Fix your credit before seeking a car loan

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Experts say the credit crunch is loosening. But to get the best interest rate on your car loan, your credit score needs to be as high as possible. These days only about 10 percent of applicants qualify for the zero- or low-interest promotions offered by manufacturers.

Here are three questions to ask before you fill out your first credit application for a new car.

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What’s your ratio of debt to the credit you’ve been extended? About a third of your credit score is based on the ratio of what you owe to the credit limits you’ve been extended on your credit cards. To get the best credit score, you want your ratio to be no higher than 20 percent, and ideally, closer to 10 percent. In other words, if you have $20,000 in credit extended to you, you want to owe no more than $4,000. Your overall ratio and the ratios per card are assessed, so you can improve this ratio by spreading your debt out over more credit cards and applying for an additional card (which will cause your score to drop initially, but will rebound shortly).

Have you made a payment more than 30 days late? Another third of your credit score is based on how timely you are with making payments. Lenders won’t report late payments to the credit bureaus unless they are at least 30 days late. If it is reported, it could lower a high credit score by as much as 100 points. If you must complete a car loan application with a missed payment on record and you don’t have a history of late payments, you can call the company and ask if they’ll make an adjustment to their report, but don’t count on them to say yes.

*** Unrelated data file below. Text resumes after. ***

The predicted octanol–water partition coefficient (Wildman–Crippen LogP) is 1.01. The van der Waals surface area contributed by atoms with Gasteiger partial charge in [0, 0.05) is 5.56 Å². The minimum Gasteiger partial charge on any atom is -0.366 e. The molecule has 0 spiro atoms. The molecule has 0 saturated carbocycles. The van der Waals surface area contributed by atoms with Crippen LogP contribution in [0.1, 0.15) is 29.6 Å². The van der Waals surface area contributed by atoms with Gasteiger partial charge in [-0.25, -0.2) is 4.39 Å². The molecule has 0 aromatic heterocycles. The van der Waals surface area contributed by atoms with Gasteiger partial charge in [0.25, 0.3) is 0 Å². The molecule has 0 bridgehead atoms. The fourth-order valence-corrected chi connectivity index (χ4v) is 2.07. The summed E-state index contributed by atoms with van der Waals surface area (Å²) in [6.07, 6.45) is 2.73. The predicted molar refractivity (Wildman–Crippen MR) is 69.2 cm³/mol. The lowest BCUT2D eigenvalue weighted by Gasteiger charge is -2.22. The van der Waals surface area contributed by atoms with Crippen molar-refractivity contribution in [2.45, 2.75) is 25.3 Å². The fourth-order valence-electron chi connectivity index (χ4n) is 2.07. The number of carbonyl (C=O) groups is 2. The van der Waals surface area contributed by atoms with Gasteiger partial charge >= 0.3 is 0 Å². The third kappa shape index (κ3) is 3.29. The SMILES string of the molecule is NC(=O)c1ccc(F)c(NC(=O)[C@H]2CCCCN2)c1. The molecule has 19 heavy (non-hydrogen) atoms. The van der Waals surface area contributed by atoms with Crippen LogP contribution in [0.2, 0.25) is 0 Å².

How long is your credit history? Credit history makes up about 15 percent of the overall credit score. The more years you can show that you have been responsible in managing your credit, the better your credit score. As a result, it’s best to keep your oldest credit accounts active, even if you use them only minimally, since closing them will affect your credit score negatively. If you are someone who has a short credit history, then you may get a better car loan rate in a few years, though remember that the credit ratio and timeliness of payments make up about two-thirds of your overall credit score.

Once you know the answers to the above questions, order your credit report from each of the three reporting bureaus. Everyone is entitled to a free credit report from each bureau annually from, but these don’t contain credit scores.

Go over the reports carefully, making sure it’s 100 percent accurate. Follow the instructions that accompany the credit report to correct any errors, especially ones that relate to late payments, credit limits and balances carried and length of time each account has been open, as these are the items that have the greatest impact on your credit score and your car loan. After checking your free credit report for errors, buying one report with a credit score is a good idea.

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If you have a car question, email it to us at Driving for Dollars. Read more Driving for Dollars columns and Bankrate auto stories.

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